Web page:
The World

Sri Lanka’s civil war ended 9 years ago, but they’re still feeling the aftermath today.

It's a scary reminder of Sri Lanka’s violent history and an ominous warning sign that tensions have not been completely relieved.

Violence broke out in Sri Lanka in the city of Kandy last week, inciting fear that tensions could escalate across the country.

The violence started with an altercation that has been cited as “road rage,” that led to a group of Muslim men beating up a Sinhalese man. The man subsequently died of his injuries. The event then sparked violent mobs and arson attacks against Muslims. Muslim establishments were set on fire, such as mosques, stores, and homes. A 27-year-old Muslim man died as result of being trapped on the second floor of his home, which was burned down.

Since the attacks, the government declared a state of emergency and has prohibited the use of certain social media sites, such as Facebook, Viber, and WhatsApp in order to prevent the circulation of extremist discourse. The state of emergency and social media restrictions were said to last for ten days.

If you don’t know the history of Sri Lanka, then a state of emergency, social media blackout and road rage ending in death and mobs might seem extreme. But the fact that it’s happening is a scary reminder of Sri Lanka’s violent history and an ominous warning sign that tensions have not been completely relieved.

A civil war plagued Sri Lanka for 26 years, only ending in 2009. The two warring groups were the Sri Lankan government and Tamils, who established a group now recognized as a terrorist organization called the Liberation Tigers of Tamil Eelam (LTTE).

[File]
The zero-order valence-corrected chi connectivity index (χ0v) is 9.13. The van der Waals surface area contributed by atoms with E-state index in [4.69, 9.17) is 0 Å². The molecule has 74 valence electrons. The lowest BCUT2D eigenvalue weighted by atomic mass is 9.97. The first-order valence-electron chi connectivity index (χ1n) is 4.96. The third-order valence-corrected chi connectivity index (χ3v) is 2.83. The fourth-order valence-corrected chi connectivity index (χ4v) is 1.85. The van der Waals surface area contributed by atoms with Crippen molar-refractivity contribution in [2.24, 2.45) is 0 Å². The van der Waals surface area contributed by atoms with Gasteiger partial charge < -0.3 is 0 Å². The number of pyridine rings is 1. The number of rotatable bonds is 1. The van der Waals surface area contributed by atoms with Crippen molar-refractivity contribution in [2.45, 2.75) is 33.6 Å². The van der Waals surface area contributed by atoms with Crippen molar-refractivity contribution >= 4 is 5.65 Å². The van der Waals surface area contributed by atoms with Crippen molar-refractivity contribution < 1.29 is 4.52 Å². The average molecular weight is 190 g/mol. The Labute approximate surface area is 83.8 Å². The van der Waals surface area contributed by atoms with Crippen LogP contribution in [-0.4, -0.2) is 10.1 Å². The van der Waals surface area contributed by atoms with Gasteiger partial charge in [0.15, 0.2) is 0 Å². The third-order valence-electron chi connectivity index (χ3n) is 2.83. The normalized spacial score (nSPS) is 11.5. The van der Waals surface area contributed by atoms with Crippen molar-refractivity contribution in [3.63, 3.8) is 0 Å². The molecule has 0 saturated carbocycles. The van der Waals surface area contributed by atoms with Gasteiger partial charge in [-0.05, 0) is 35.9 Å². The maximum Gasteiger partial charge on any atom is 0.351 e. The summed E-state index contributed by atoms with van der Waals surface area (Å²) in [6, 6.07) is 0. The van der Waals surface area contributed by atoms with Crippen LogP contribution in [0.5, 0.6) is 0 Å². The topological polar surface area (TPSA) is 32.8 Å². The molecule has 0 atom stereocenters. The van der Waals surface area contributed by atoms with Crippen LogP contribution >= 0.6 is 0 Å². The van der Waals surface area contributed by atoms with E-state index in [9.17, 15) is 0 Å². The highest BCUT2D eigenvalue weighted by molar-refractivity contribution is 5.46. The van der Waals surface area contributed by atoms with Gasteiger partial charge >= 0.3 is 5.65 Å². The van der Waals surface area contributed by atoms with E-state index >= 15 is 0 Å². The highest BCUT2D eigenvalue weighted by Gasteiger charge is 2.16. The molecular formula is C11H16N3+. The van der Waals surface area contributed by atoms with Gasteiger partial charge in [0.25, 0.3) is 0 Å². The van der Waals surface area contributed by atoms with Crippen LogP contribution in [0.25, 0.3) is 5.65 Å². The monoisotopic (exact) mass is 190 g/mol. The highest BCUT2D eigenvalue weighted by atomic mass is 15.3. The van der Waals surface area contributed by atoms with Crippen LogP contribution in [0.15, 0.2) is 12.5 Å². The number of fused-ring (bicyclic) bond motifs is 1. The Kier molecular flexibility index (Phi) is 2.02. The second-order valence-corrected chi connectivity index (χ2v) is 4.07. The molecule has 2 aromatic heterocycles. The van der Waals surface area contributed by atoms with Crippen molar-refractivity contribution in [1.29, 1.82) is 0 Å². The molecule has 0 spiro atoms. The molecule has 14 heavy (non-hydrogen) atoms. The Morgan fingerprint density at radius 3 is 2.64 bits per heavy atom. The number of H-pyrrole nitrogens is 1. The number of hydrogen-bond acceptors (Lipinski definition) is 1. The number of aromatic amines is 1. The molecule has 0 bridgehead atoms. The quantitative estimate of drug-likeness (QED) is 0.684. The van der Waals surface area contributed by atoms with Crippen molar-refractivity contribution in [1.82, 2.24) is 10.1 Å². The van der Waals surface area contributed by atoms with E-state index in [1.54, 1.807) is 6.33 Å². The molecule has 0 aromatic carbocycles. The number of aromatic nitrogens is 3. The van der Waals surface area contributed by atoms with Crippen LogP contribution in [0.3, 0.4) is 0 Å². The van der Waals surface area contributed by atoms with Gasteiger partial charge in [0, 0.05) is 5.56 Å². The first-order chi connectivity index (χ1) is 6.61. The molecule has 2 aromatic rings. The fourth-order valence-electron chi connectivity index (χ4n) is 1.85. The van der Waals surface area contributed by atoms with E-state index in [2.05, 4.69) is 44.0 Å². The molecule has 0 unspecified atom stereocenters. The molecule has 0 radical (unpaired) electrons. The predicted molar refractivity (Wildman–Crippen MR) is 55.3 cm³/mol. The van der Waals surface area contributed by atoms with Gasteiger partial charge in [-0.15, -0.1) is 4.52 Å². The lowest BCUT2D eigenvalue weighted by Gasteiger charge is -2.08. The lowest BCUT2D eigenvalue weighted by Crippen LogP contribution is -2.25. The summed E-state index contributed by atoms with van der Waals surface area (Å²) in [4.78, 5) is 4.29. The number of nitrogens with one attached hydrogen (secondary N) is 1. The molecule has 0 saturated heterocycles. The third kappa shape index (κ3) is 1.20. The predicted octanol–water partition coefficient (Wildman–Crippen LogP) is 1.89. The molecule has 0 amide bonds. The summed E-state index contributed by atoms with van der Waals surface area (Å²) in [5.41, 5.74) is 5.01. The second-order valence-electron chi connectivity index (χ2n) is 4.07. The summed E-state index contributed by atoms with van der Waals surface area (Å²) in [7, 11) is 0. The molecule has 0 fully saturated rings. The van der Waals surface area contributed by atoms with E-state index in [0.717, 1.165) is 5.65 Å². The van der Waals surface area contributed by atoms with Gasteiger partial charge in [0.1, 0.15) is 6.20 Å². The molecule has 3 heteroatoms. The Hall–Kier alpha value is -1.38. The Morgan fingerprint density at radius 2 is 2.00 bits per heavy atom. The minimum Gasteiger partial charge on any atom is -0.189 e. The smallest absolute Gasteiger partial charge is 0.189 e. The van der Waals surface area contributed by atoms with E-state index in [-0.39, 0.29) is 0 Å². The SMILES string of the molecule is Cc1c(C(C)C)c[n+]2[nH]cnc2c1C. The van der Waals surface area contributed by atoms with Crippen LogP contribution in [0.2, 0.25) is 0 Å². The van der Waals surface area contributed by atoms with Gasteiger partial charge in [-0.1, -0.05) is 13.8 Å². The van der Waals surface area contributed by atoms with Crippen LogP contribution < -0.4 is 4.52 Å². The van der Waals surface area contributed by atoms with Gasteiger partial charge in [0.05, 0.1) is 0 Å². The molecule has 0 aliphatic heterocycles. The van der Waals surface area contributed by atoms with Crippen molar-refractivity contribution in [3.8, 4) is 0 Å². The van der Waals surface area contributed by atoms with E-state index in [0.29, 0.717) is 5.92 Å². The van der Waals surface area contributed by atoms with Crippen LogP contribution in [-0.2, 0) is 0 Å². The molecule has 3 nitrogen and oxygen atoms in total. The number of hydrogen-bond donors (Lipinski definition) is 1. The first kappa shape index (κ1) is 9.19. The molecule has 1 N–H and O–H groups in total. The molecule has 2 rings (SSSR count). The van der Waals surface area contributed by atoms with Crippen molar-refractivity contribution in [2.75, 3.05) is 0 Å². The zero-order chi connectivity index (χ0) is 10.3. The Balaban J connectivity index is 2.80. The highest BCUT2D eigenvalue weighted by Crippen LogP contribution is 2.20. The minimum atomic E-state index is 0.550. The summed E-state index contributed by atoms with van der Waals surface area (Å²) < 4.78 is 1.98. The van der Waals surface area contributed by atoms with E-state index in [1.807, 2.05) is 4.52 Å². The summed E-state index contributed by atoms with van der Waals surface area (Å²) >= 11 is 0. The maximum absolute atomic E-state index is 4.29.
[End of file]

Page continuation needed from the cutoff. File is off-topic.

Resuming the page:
The conflict goes all the way back to when British rule controlled Sri Lanka. During this time, the British favored the Tamils, the minority ethnic and Muslim group, over the Sinhalese, the majority ethnic and Buddhist group. Once Sri Lanka gained independence in 1948, the Sinhalese retaliated by making Sinhala the official language and Buddhism the primary religion. As tensions grew, the LTTE was formed in 1975 demanding a separate state for Tamils. In 1983 the civil war began.

While the war may now be over, it’s clear that the nation is still working towards peace. Last week’s outbreak of violence isn’t the first since the war, and people, particularly Muslims who have been targeted in the attacks, are critical of the government for not doing enough to monitor what’s going on.

Sri Lanka, an island located in the Indian Ocean off the southeastern coast of India, has become a popular tourist destination. According to the Washington Post, the recent violence shouldn’t affect tourism for now.

Looking forward, we can only hope that the country will be able to construct a peaceful future.